Japanese talent agency Johnny & Associates, a giant in the J-pop industry, issued an apology to those who have accused its late founder Johnny Kitagawa of sexual abuse.
President Julie Keiko Fujishima, who is also Kitagawa’s niece, released a statement (link in Japanese) and a video on Sunday (May 14) that acknowledged the sexual assault claims, and apologized to those who have stepped forward. She did not confirm or reject the veracity of their stories.
Kitagawa, a towering figure in the world of J-pop, died at age 87 in 2019 from a stroke. But stories of alleged sexual assault have continued to emerge long after his passing.
In April, 26-year-old Japanese-Brazilian singer Kauan Okamoto came forward alleging that Kitagawa assaulted him “between 15 and 20 times” from 2012 to 2016. Okamoto also claimed that he knew of more than 100 boys who could have also been victims of Kitagawa’s abuse.
The former idol’s allegations followed the release of a BBC documentary in March that details Kitagawa’s history of alleged predatory behavior.
“I believe we are still a great distance from any semblance of justice for the boys who were exploited by Johnny Kitagawa whilst he was heading Johnny & Associates,” said Mobeen Azhar, the reporter behind the BBC documentary, to The Japan Times.
Kitagawa has evaded sexual abuse allegations for decades
Kitagawa founded Johnny & Associates, an all-boys talent agency, in 1962. It would go on to become an incubator for the most famous acts in J-pop, including SMAP and Arashi. Kitagawa himself kept a low profile, with few photos ever taken of him, though he gained a reputation as the most prominent talent manager in Japan and a pioneer of the country’s music industry.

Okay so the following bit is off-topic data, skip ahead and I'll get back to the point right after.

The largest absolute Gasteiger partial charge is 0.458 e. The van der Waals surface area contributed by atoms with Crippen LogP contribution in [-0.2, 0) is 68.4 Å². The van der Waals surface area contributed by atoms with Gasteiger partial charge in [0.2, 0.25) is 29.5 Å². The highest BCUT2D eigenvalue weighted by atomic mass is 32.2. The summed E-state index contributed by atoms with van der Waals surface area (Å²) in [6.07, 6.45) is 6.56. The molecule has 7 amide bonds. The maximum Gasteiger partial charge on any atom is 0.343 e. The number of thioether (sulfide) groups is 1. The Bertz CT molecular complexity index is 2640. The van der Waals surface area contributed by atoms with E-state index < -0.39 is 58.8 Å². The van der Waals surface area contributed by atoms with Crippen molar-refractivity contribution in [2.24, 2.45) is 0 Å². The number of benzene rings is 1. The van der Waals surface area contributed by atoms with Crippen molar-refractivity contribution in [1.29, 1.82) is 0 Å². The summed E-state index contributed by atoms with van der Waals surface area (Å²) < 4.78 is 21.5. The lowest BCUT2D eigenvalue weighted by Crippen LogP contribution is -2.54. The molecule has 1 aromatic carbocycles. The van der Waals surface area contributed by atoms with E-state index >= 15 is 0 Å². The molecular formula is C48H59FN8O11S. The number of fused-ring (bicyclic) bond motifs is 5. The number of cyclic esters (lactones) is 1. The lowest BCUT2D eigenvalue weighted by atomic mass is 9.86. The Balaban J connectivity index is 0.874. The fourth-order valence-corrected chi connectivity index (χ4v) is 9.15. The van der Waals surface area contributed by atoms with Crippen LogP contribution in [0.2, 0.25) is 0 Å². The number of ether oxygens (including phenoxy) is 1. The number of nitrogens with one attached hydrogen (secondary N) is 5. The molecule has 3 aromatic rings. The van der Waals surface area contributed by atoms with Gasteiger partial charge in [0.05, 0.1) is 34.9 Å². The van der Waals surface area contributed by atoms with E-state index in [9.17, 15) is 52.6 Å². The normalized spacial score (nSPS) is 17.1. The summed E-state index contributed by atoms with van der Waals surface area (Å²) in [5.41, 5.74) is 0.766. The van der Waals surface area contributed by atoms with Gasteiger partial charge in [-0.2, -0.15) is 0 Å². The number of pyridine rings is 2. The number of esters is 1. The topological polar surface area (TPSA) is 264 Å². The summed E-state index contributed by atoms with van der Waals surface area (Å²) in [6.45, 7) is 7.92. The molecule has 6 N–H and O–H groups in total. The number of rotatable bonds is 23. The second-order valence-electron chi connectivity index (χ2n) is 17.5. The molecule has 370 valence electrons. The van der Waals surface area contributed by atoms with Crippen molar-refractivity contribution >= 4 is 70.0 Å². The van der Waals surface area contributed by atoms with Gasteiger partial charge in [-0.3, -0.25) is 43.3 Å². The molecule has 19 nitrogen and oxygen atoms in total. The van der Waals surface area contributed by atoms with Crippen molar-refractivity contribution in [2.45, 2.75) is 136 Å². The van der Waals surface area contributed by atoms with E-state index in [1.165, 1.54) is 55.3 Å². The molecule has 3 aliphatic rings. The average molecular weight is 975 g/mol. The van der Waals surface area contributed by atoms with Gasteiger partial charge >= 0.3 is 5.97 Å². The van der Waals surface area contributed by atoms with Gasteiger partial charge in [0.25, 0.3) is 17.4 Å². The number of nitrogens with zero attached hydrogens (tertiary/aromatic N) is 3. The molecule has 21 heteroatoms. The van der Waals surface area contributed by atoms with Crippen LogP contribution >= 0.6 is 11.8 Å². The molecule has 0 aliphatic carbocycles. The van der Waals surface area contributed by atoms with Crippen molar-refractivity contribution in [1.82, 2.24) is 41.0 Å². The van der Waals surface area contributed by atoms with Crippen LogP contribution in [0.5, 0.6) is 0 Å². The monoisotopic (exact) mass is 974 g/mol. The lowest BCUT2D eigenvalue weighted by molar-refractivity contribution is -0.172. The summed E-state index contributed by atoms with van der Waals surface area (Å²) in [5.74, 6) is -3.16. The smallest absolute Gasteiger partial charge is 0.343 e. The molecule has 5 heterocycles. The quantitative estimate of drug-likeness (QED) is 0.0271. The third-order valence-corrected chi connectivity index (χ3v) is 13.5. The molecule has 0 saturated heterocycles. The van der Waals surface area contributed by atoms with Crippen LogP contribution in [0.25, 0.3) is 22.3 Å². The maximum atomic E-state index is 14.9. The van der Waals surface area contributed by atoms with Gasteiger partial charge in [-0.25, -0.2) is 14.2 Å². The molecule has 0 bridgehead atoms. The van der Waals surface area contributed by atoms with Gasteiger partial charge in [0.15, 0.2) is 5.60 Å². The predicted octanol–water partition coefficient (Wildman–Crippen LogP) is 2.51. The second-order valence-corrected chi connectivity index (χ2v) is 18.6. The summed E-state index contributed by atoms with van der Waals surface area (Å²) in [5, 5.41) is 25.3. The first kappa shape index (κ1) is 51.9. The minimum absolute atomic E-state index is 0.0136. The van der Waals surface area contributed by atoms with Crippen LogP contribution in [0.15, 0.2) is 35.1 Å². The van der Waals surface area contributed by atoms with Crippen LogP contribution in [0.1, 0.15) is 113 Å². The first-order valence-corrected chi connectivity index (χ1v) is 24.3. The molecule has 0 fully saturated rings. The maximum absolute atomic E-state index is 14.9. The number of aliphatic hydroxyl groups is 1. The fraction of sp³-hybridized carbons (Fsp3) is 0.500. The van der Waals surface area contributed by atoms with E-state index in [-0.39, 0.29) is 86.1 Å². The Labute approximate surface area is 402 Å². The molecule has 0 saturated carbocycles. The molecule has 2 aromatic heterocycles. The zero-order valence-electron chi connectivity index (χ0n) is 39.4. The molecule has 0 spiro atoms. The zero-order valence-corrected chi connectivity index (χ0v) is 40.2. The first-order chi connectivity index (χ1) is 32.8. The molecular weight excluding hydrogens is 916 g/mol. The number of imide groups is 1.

In 1999, Japanese magazine Shukan Bunshun published a series of bombshell reports on Kitagawa. It interviewed boys who claimed the music mogul had abused them, and published the allegations. Kitagawa sued the publisher for libel, but in 2004 the Tokyo High Court ruled that some of its claims were true.
Still, Kitagawa was never charged, likely due to his level of influence. Even former prime minister Shinzo Abe issued personal condolences when Kitagawa died.
“Johnny & Associates as a company essentially holds a monopoly so if you report something and say something bad about any of their acts…it can have repercussions,” Azhar said in a recent interview with BBC News.
J-pop fans are demanding action from Johnny & Associates
J-pop fans have been calling for the agency to conduct a deeper investigation into the claims brought against Kitagawa. After Okamoto’s story came to light in April, they created a group called Penlight to pressure the agency to take further action.
“Although Mr. Kitagawa has passed away, we believe that the [sic] Johnny’s office is responsible because they continued to tolerate sexual assaults and failed to take measures to prevent its recurrence,” the group said in a description on an active Change.org petition.
The group said it submitted a petition on May 11 for an investigation after gathering 16,000 signatures. The petition now has over 19,000 signatures at the time of writing, with a goal of 25,000.
Fujishima’s statement addressed the call for a third-party investigation and claimed doing so would require the participation of people who may not wish to be associated with the case or discuss their experiences, adding to their stress. Fujishima also said the company had already taken measures such implementing “management reforms” and appointing external directors to increase scrutiny of the company’s policies.
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